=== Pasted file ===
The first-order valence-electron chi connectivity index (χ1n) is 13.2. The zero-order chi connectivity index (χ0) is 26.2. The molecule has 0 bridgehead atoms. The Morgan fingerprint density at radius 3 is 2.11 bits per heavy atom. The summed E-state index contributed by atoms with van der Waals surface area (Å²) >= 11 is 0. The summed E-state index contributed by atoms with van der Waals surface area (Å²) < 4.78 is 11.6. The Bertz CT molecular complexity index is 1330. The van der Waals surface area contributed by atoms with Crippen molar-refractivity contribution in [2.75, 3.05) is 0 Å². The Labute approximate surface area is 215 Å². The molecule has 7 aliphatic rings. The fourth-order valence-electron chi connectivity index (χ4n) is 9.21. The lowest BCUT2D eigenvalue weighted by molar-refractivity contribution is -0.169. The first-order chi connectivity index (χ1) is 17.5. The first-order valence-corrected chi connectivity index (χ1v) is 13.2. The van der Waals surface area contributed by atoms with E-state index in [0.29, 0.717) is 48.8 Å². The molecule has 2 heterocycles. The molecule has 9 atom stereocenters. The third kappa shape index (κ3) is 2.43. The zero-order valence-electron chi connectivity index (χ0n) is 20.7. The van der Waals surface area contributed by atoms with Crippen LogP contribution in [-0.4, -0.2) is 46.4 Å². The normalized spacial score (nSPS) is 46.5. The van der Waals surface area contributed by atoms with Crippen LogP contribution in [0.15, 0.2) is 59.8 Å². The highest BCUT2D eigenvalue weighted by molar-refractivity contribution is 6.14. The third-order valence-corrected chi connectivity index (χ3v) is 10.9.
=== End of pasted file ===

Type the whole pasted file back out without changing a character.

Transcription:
The first-order valence-electron chi connectivity index (χ1n) is 13.2. The zero-order chi connectivity index (χ0) is 26.2. The molecule has 0 bridgehead atoms. The Morgan fingerprint density at radius 3 is 2.11 bits per heavy atom. The summed E-state index contributed by atoms with van der Waals surface area (Å²) >= 11 is 0. The summed E-state index contributed by atoms with van der Waals surface area (Å²) < 4.78 is 11.6. The Bertz CT molecular complexity index is 1330. The van der Waals surface area contributed by atoms with Crippen molar-refractivity contribution in [2.75, 3.05) is 0 Å². The Labute approximate surface area is 215 Å². The molecule has 7 aliphatic rings. The fourth-order valence-electron chi connectivity index (χ4n) is 9.21. The lowest BCUT2D eigenvalue weighted by molar-refractivity contribution is -0.169. The first-order chi connectivity index (χ1) is 17.5. The first-order valence-corrected chi connectivity index (χ1v) is 13.2. The van der Waals surface area contributed by atoms with E-state index in [0.29, 0.717) is 48.8 Å². The molecule has 2 heterocycles. The molecule has 9 atom stereocenters. The third kappa shape index (κ3) is 2.43. The zero-order valence-electron chi connectivity index (χ0n) is 20.7. The van der Waals surface area contributed by atoms with Crippen LogP contribution in [-0.4, -0.2) is 46.4 Å². The normalized spacial score (nSPS) is 46.5. The van der Waals surface area contributed by atoms with Crippen LogP contribution in [0.15, 0.2) is 59.8 Å². The highest BCUT2D eigenvalue weighted by molar-refractivity contribution is 6.14. The third-order valence-corrected chi connectivity index (χ3v) is 10.9.